Skip to Main Navigation
PRESS RELEASE April 2, 2020

New US$26.9 Million Grant for Yemen to Fund Emergency Response Activities Related to Coronavirus Outbreak

Washington, April 2, 2020  The World Bank has announced emergency funding to mitigate the risks of a potential outbreak of COVID-19 in Yemen. A US$26.9 million grant from the International Development Association (IDA) — the Bank’s fund for the world’s poorest countries — will finance a new emergency project designed to strengthen Yemen’s fragile systems for public health preparedness, including the detection, containment, diagnosis and treatment of COVID-19. The World Health Organization (WHO) will implement the project through local health authorities.

The COVID-19 pandemic poses a unique risk to Yemen where, after five years of intense conflict, the health system is on the brink of collapse. Less than 50% of health facilities are fully functional, and those that are lack specialists, equipment and medicine. There are no doctors in 18% of the country’s 333 districts, most health personnel have not received salaries for at least two years, and immunization coverage has dropped by 30% since the conflict began. Testing kits for COVID-19 are only available for 600 people; Personal Protective Equipment (PPE) is very limited; case management and isolation capacity are poor, with just two equipped treatment centers for 40 patients; and two current reference laboratories are overwhelmed by other outbreaks, such as cholera.

Yemen’s population of about 28.9 million (2018) includes around 24 million people in need of humanitarian assistance. The country has suffered high rates of other communicable diseases, including cholera in 2017, followed by diphtheria and dengue fever. Although flights to Yemen have been limited by the conflict, the consequences of the importation of the coronavirus that causes COVID-19, and its likely local transmission, are expected to be critical, requiring substantial and immediate response.

The bulk of IDA’s emergency funding for Yemen — $23.4 million — will finance the procurement of medical supplies and equipment, as well as training and implementation expenses, and will include the rehabilitation and upgrading of existing health facilities. Initially, the project will specifically target large communities with high risks of local transmission.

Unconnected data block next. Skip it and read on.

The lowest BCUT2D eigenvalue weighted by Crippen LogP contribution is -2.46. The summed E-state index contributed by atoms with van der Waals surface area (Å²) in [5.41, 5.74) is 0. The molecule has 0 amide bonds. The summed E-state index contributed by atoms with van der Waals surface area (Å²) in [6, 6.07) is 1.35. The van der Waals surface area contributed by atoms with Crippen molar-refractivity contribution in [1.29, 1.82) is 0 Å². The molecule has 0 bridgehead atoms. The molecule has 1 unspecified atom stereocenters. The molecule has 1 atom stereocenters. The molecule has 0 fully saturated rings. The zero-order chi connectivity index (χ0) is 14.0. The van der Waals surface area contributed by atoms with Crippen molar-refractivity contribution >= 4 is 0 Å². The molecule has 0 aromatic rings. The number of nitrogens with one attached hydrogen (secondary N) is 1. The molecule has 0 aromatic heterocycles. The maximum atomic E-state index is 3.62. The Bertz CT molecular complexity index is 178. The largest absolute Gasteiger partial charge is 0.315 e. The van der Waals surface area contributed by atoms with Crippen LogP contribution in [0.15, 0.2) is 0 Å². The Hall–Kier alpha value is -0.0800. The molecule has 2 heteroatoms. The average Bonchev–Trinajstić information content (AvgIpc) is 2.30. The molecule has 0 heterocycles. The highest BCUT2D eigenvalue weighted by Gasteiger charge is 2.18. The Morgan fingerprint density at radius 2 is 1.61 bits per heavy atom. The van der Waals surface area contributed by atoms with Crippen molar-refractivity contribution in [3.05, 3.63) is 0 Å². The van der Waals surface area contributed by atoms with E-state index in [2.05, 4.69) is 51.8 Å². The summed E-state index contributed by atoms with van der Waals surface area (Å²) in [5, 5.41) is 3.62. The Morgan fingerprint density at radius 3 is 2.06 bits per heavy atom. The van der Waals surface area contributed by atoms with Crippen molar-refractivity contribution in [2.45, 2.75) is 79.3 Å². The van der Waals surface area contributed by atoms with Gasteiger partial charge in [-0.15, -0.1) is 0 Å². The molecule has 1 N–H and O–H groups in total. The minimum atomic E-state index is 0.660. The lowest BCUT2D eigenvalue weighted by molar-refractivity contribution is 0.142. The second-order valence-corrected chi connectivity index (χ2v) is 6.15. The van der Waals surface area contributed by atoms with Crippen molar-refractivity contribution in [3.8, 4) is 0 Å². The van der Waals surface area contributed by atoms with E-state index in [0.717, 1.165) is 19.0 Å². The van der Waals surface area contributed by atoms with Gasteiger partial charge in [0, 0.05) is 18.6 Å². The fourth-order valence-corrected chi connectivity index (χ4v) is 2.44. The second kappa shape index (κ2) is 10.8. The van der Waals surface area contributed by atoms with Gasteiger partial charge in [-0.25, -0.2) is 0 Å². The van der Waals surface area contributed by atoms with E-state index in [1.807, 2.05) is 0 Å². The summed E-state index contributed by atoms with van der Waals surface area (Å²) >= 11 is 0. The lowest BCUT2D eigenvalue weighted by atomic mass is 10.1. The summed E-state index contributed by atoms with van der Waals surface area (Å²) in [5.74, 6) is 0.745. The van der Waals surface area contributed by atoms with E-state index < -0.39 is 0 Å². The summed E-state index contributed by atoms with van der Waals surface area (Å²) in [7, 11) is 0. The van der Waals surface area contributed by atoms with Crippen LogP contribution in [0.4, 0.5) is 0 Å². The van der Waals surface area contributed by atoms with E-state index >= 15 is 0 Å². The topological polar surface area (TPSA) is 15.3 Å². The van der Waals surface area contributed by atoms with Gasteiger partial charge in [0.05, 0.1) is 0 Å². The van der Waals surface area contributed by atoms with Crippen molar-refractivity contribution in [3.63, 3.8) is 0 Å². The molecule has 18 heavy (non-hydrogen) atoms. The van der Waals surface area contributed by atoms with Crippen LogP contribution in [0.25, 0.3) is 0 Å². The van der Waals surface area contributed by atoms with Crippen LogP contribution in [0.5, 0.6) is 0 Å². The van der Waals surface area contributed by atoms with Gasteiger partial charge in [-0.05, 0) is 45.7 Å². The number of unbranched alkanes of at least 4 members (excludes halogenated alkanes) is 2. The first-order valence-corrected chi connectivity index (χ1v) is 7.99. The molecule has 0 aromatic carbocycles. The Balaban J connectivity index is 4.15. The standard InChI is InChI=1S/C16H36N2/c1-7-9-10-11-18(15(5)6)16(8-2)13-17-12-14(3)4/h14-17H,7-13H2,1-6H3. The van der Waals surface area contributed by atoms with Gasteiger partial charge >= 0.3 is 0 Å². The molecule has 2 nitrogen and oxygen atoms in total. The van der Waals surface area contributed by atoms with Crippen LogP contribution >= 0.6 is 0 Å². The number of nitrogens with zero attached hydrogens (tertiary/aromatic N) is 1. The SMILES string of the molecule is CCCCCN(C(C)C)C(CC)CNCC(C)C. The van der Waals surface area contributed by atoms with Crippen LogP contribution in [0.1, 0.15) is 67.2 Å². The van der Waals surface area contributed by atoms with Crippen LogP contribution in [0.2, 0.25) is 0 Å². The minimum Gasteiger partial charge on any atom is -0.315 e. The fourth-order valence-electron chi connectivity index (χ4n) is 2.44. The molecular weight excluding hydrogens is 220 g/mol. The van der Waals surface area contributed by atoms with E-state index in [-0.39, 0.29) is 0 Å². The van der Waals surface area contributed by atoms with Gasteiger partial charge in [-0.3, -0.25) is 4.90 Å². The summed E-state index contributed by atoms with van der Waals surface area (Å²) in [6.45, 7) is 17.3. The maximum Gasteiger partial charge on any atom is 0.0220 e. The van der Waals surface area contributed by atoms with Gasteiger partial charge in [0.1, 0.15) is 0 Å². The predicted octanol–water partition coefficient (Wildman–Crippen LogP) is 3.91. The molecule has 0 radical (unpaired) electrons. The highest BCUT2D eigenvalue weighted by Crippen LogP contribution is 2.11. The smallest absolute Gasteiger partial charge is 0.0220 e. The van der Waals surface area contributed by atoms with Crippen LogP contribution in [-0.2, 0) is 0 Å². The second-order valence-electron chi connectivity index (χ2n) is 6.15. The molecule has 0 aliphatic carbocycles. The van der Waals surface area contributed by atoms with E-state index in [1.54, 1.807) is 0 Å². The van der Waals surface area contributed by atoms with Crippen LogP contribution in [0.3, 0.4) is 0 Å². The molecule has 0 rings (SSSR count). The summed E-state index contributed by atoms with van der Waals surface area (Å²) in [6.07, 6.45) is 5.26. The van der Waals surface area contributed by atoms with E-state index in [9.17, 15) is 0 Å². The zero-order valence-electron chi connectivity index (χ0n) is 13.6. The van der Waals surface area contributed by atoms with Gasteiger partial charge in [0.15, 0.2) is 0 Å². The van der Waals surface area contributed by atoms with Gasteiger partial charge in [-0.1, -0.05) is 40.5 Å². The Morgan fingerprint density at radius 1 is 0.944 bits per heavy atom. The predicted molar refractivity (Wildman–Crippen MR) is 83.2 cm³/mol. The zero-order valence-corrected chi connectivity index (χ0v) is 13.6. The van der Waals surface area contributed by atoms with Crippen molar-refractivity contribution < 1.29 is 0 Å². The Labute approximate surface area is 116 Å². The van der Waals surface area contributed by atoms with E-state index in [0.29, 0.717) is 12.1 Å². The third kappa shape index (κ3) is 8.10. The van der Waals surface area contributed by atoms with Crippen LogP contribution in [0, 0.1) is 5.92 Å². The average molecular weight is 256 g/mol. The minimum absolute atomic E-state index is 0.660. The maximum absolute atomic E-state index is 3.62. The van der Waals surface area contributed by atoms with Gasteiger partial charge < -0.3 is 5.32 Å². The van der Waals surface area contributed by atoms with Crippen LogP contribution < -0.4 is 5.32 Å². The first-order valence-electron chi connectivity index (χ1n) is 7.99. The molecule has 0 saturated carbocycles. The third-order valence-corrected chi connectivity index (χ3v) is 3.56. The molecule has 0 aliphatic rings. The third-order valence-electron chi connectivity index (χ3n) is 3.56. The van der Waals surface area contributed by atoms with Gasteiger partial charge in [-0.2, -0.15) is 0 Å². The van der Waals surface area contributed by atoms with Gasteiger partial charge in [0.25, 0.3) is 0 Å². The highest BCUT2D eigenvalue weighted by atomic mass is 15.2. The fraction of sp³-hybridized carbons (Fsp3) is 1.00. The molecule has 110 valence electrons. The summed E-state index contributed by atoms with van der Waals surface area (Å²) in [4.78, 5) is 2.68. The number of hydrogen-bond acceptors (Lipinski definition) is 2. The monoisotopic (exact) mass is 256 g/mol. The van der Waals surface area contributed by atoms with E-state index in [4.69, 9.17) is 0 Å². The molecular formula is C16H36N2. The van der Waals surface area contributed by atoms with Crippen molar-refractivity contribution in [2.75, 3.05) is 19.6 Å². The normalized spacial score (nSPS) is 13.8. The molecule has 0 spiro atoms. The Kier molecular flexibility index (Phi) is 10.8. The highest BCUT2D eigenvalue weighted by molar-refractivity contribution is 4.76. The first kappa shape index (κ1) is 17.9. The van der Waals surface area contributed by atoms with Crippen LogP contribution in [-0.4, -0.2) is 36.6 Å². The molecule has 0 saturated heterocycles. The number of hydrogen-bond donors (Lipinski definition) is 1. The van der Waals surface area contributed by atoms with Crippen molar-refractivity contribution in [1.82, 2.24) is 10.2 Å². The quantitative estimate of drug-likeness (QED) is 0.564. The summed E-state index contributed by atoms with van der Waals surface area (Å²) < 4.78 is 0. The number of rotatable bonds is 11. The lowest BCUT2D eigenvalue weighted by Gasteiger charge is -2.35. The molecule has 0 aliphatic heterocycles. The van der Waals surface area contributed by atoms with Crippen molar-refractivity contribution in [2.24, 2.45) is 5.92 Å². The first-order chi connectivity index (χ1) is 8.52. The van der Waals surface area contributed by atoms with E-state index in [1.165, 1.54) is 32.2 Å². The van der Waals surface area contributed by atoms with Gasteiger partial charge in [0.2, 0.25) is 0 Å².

"The new emergency operation is the latest support by the World Bank to preserve and protect Yemen’s health system, so that it can respond to the COVID19 outbreak," said Marina Wes, World Bank Country Director for Egypt, Yemen and Djibouti. "The grant builds on more than three years of providing essential health and nutrition services to Yemenis across the country, reaching more than 17 million people. The World Bank’s ongoing investment in Yemen’s health sector is critical for saving the lives of vulnerable Yemenis and essential for ensuring a better future for the country."

IDA has provided a total of US$1.727 billion in grants to Yemen since 2016. The World Bank provides technical expertise to design projects and guide their implementation by building stronger partnerships with WHO, the United Nations’ Development Programme, United Nations Children’s Fund, and United Nations Office for Project Services, all of which have implementation capacity on the ground in Yemen.


World Bank Group COVID-19 Response:

The World Bank Group is rolling out a $14 billion fast-track package to strengthen the COVID-19 response in developing countries and shorten the time to recovery. The immediate response includes financing, policy advice and technical assistance to help countries cope with the health and economic impacts of the pandemic. The IFC is providing $8 billion in financing to help private companies affected by the pandemic and preserve jobs. IBRD and IDA are making an initial US$6 billion available for the health-response. As countries need broader support, the World Bank Group will deploy up to $160 billion over 15 months to protect the poor and vulnerable, support businesses, and bolster economic recovery.


In Washington
Nate Rawlings
Ebrahim Al-Harazi